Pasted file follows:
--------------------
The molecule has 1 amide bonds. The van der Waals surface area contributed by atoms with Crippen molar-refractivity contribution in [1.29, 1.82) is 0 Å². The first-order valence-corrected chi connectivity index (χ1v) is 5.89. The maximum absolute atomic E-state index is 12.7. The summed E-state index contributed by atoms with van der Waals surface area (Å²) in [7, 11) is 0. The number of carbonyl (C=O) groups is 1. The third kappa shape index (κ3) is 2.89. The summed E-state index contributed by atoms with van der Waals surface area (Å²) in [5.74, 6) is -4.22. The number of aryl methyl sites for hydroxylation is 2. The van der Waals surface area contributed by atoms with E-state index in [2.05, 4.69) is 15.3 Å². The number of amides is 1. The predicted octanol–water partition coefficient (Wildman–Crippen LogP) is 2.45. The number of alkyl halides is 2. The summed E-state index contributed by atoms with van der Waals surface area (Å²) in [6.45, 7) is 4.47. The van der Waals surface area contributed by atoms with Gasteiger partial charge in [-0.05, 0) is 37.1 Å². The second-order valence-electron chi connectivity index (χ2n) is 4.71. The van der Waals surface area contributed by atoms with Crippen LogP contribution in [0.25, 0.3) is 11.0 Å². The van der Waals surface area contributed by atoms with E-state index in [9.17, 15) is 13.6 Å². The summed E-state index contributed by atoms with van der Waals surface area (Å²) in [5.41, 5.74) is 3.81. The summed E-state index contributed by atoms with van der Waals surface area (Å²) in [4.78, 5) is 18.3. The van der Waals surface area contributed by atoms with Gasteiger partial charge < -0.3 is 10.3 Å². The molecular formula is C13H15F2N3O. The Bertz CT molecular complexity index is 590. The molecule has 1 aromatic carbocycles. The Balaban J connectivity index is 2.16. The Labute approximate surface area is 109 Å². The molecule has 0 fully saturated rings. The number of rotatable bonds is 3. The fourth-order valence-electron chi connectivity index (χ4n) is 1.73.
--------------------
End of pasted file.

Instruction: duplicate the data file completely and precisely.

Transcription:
The molecule has 1 amide bonds. The van der Waals surface area contributed by atoms with Crippen molar-refractivity contribution in [1.29, 1.82) is 0 Å². The first-order valence-corrected chi connectivity index (χ1v) is 5.89. The maximum absolute atomic E-state index is 12.7. The summed E-state index contributed by atoms with van der Waals surface area (Å²) in [7, 11) is 0. The number of carbonyl (C=O) groups is 1. The third kappa shape index (κ3) is 2.89. The summed E-state index contributed by atoms with van der Waals surface area (Å²) in [5.74, 6) is -4.22. The number of aryl methyl sites for hydroxylation is 2. The van der Waals surface area contributed by atoms with E-state index in [2.05, 4.69) is 15.3 Å². The number of amides is 1. The predicted octanol–water partition coefficient (Wildman–Crippen LogP) is 2.45. The number of alkyl halides is 2. The summed E-state index contributed by atoms with van der Waals surface area (Å²) in [6.45, 7) is 4.47. The van der Waals surface area contributed by atoms with Gasteiger partial charge in [-0.05, 0) is 37.1 Å². The second-order valence-electron chi connectivity index (χ2n) is 4.71. The van der Waals surface area contributed by atoms with Crippen LogP contribution in [0.25, 0.3) is 11.0 Å². The van der Waals surface area contributed by atoms with E-state index in [9.17, 15) is 13.6 Å². The summed E-state index contributed by atoms with van der Waals surface area (Å²) in [5.41, 5.74) is 3.81. The summed E-state index contributed by atoms with van der Waals surface area (Å²) in [4.78, 5) is 18.3. The van der Waals surface area contributed by atoms with Gasteiger partial charge < -0.3 is 10.3 Å². The molecular formula is C13H15F2N3O. The Bertz CT molecular complexity index is 590. The molecule has 1 aromatic carbocycles. The Balaban J connectivity index is 2.16. The Labute approximate surface area is 109 Å². The molecule has 0 fully saturated rings. The number of rotatable bonds is 3. The fourth-order valence-electron chi connectivity index (χ4n) is 1.73.